With fewer people contracting vCJD the medical device industry moved on. Not all the research went to waste as some was applicable to tests to spot early signs of Alzheimer’s and Dementia; both conditions were on the rise thanks to an ageing population. Also on the increase, ironically thanks in the main to the food industry, were cases of type II diabetes. The race was on to develop a simple device to measure blood sugar levels.

Secondly, I did not eat beef; in fact not much meat at all after the restaurant were ate in Germany took pork off the menu following an outbreak of swine fever. Over the years I had eaten my share of burgers, but these were homemade, and the meat came from the odd Muntjac found dead beside the road. My diet consisted of little processed food – or carbonated drinks from a can. As well, suffering from hay fever, I used a mask when changing my ferret’s bedding. Personally vCJD, did not seem like a significant threat.
One Man’s Meat

Then there was my meeting with the manager of a small PR company. The politest description of Jonathan Bull (not his real name) was ‘fiercely patriotic.’ He was also unswervingly loyal to some of his clients - not, however, the one whose telecommunications software received its European launch in Brussels. I was invited because Jonathan believed his client’s software might have applications in the medical sector. The presentation itself was lacklustre, like something created with Fuzzy Felt. The highlight of the trip was dinner in an upmarket restaurant on Place de Rogier.

The first ominous sign that this dinner was not a straightforward affair was the absence of a menu. The analysts, journalists and the company’s European distributors were all presented with a plate containing a large steak. Not only were we robbed of a choice of meat, but also denied any say in how it was cooked. In front of us was a piece of raw flesh swimming in a pool of blood. I asked if my steak, as it had yet to be cooked, might be exchanged for something lighter; fish or chicken for example. But Jonathan whispered under his breath to stick with it ‘Let’s show Johnny Foreigner there’s nothing wrong with British beef.’ I disagreed, if this was his John Selwyn Gummer moment I would rather have the candy floss. As I got up to leave Jonathan took hold of me by the arm and accused me of letting the side down. Pointing out that BSE was a European healthcare disaster not a game of cricket I left the dinner, which had already taken on the appearance of a vampire convention. From the looks on their faces I guessed the journalists only stayed out of fear of being deleted from Jonathan’s list of good boys who need favours. It is amazing what people will do for a free pay-as-you-go phone and an easyJet flight to Barcelona.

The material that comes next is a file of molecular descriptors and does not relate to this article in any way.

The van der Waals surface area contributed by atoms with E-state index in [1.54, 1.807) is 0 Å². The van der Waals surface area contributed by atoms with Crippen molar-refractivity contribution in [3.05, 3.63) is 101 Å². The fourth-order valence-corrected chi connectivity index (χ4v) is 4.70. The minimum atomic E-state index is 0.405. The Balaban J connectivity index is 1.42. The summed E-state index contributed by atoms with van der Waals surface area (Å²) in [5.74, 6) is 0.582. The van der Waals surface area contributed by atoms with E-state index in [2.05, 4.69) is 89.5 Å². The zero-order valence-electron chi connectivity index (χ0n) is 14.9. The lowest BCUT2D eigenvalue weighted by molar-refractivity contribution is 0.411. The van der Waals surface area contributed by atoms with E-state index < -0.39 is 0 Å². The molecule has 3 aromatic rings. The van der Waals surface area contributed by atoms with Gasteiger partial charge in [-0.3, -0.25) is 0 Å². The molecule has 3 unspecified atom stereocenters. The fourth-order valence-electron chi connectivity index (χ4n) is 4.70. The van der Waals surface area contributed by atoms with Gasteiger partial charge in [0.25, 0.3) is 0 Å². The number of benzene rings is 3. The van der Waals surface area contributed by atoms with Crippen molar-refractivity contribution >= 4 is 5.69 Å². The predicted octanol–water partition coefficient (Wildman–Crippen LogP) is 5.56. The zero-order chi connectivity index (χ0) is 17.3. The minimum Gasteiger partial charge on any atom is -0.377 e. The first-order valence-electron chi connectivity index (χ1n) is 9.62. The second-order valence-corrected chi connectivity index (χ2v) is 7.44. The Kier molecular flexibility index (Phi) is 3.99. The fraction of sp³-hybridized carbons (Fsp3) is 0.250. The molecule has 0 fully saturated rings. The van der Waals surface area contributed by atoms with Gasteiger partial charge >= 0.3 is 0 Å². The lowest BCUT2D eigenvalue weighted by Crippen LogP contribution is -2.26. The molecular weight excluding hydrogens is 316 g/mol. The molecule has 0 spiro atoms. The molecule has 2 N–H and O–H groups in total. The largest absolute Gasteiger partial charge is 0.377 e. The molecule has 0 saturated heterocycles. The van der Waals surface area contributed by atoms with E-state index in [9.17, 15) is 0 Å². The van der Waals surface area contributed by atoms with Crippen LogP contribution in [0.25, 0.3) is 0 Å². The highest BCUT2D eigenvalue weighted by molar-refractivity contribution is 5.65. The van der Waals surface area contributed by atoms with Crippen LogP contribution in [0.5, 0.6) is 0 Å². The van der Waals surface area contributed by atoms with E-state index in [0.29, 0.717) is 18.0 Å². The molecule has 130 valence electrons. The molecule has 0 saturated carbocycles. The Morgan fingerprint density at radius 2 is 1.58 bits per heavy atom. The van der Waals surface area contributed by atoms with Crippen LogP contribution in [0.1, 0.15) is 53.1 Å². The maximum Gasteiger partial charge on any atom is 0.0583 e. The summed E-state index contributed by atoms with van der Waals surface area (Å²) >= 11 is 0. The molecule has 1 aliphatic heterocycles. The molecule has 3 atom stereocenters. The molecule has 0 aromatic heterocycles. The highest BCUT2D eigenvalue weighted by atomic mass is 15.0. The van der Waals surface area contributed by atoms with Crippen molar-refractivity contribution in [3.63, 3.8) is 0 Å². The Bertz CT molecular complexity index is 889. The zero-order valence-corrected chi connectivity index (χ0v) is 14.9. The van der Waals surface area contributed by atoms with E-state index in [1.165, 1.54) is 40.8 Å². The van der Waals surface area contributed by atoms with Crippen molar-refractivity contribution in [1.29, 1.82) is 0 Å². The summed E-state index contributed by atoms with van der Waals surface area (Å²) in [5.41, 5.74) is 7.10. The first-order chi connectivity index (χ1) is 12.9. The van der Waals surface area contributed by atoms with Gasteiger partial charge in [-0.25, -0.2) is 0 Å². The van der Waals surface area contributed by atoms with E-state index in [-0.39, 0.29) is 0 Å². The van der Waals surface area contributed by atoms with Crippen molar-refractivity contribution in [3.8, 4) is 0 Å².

I cursed Jonathan all way to Rue du Progrès, where I remembered, from my time in Brussels attending EU meetings, there was a bar that served the best fish and chips outside of Lancashire. As far as I was concerned he, and his clients in the meat industry, could hang. Returning to the UK I dropped the folder marked vCJD into bottom drawer of a filing cabinet and, until two months ago, never gave the subject another thought.

Guildenstern Is Dead

The Cambridge branch of Patisserie Valerie occupies what was, when I was a teenager, Halfords bicycle shop. This is where I was sat, with cappuccino and croissant, in February of this year, looking out on the now pedestrianised cobbled street along which I once rode a BSA 440CC Shooting Star at 60 miles an hour. This is the sort of reminiscing indulged in by people of my age, mourning the Cambridge we lost when its population ballooned to 150,000 and grumbling about the number of Chinese tourists. It was thanks to these tourists the service in the café was slow and probably why the person on the next table was killing time by continually tossing a coin.

Ironically it is thanks to Cambridge’s spectacular growth many of us have prospered. We are much like drug barons complaining the streets are full of crack addicts. Those who once made their living harvesting carrots and potatoes now charge tourists a pound a minute for punt trip along the river Cam. Once, the best you could expect from life was retiring as branch manager of local bank. Today you expect to be CEO of a billion-pound hi-tech company by the age of forty. Or perhaps, after early retirement, you embark on a second career; heading up one of Cambridge's many international ventures. A case in point was the entrepreneur profiled in the local newspaper I was reading. He was setting up an Anglo-Chinese forum to enhance the already close working relationship between companies in Cambridge and Wuhan.

Wuhan? Why did that name sound familiar. The person on the next table, the man with the coin was struggling to contain his excitement. “Would you believe I’ve tossed this 91 times and each time it came up heads.” He then introduced himself. “By the way, my name is Rosencrantz, I’m waiting for my friend Guildenstern.” He tosses the coin again. “Heads,” He cried out, “This defies the laws of probability.” I agreed with him but, when it came to unlikely events, how about after three months with its tongue down the throat of a Chinese city which had become the epicentre of coronavirus epidemic Cambridge had not so much as coughed.